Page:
Background: Taking a broad approach, the aim of this study was to better understand severity and prevalence of various types of mental ill-health across age and sex groups in the general adult population. A first objective was to determine symptom severity of anxiety, depression, insomnia, burnout and somatization in combinations of different age groups and sex. A second objective was to determine prevalence of caseness of these types of mental ill-health in both absolute and relative terms in the combinations of age groups and sex.

Methods: Cross-sectional data based on validated questionnaire instruments were used from the Västerbotten Environmental Health Study in Sweden. In total, 3406 participants, aged 18 to 79 years, constituted a random sample stratified for age and sex.

Results: Severity and prevalence of anxiety, insomnia and burnout were high in women, in particular young women, and lower in older age groups. The prevalence rates for insomnia, burnout and somatization were particularly high based on the used cut-off scores. Men aged 30–49 years had the highest prevalence of mental ill-health compared to other age groups among men. Men and women aged 60–69 years had generally the lowest symptom severity and caseness. The prevalence of depression was similar in men and women in all age groups, whereas sex-related differences in extent in general were largest in the youngest age group, and gradually decreased with age.

Conclusion: The results suggest that focus in primary healthcare regarding mental ill-health should to be directed more towards insomnia, burnout and somatization, in particular in young women.

Place, publisher, year, edition, pages
BioMed Central, 2020
Keywords
Burnout, Epidemiology, Insomnia, Negative affect, Somatization
National Category
Psychiatry
Identifiers
urn:nbn:se:umu:diva-171786 (URN)10.1186/s12888-020-02557-5 (DOI)000534342400001 ()32393209 (PubMedID)2-s2.0-85084590093 (Scopus ID)
Projects
HUSS
Available from: 2020-06-15 Created: 2020-06-15 Last updated: 2024-03-28Bibliographically approved
2. Risk factors for insomnia and burnout: a longitudinal population-based cohort study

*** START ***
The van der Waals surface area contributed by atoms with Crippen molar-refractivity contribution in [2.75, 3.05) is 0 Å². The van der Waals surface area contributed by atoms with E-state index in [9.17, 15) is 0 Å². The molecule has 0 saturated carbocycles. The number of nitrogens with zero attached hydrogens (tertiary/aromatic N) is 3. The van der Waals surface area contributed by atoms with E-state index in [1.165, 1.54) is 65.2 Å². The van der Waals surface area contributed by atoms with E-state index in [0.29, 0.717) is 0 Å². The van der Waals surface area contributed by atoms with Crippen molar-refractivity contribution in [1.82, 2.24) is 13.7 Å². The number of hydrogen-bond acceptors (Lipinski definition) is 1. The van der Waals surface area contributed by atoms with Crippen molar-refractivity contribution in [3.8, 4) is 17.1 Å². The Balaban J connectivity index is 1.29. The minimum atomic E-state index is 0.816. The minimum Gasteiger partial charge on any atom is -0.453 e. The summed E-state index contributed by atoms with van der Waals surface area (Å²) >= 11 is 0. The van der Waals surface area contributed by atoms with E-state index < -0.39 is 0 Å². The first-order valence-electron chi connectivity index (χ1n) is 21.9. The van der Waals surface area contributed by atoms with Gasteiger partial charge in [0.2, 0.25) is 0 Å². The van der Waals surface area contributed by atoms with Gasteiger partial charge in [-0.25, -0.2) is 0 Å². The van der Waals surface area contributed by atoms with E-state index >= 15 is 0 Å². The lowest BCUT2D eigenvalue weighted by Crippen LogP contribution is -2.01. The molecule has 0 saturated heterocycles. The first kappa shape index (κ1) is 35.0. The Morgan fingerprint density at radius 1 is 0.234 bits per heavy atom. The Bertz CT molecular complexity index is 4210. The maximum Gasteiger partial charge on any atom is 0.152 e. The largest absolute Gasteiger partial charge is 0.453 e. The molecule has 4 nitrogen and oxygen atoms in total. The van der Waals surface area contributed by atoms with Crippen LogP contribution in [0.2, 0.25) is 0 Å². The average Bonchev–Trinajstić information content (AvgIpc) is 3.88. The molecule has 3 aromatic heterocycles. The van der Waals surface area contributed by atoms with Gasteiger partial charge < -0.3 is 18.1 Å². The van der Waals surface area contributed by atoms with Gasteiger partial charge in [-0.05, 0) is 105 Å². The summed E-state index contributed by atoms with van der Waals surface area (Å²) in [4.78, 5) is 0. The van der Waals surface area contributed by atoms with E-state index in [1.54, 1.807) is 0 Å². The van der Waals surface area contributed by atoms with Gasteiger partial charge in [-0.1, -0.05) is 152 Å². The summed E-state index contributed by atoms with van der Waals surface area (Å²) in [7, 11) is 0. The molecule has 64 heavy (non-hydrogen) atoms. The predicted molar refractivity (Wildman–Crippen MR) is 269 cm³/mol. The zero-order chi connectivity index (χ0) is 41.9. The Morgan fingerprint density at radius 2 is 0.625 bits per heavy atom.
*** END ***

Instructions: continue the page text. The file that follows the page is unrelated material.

Open this publication in new window or tab >>Risk factors for insomnia and burnout: a longitudinal population-based cohort study
2023 (English)In: Stress and Health, ISSN 1532-3005, E-ISSN 1532-2998, Vol. 39, no 4, p. 798-812Article in journal (Refereed) Published
Abstract [en]

Insomnia and burnout are highly prevalent in the general population, calling for understanding of its causes. Taking a broad approach, the aim of this study was to determine various mental and somatic risk factors for development of insomnia and burnout and stratifying for sex and age group. Questionnaire data were used from a Swedish population-based sample aged 18–79 years, from which cohorts without insomnia (= 1702) and without burnout (= 1972) at baseline were followed-up after 3 years. Self-reports of eight mental and somatic conditions at baseline were used as independent variables in logistic regression analyses to predict development of insomnia and burnout at 3-year follow-up. All eight studied conditions were significant risk factors for development of both insomnia (odds ratio, OR = 1.62–2.73) and burnout (OR = 2.20–3.21). Burnout and poor self-rated health had the highest ORs for insomnia, and poor self-rated health, anxiety and somatic symptoms had the highest ORs for burnout. The ORs were generally similar between men and women, whereas age groups tended to differ in some of the risk factors. The study highlights the importance of a broad assessment of both mental and somatic conditions in the prevention of insomnia and burnout.

Place, publisher, year, edition, pages
John Wiley & Sons, 2023
Keywords
epidemiology, mental health, public health, somatic health
National Category
Public Health, Global Health, Social Medicine and Epidemiology Applied Psychology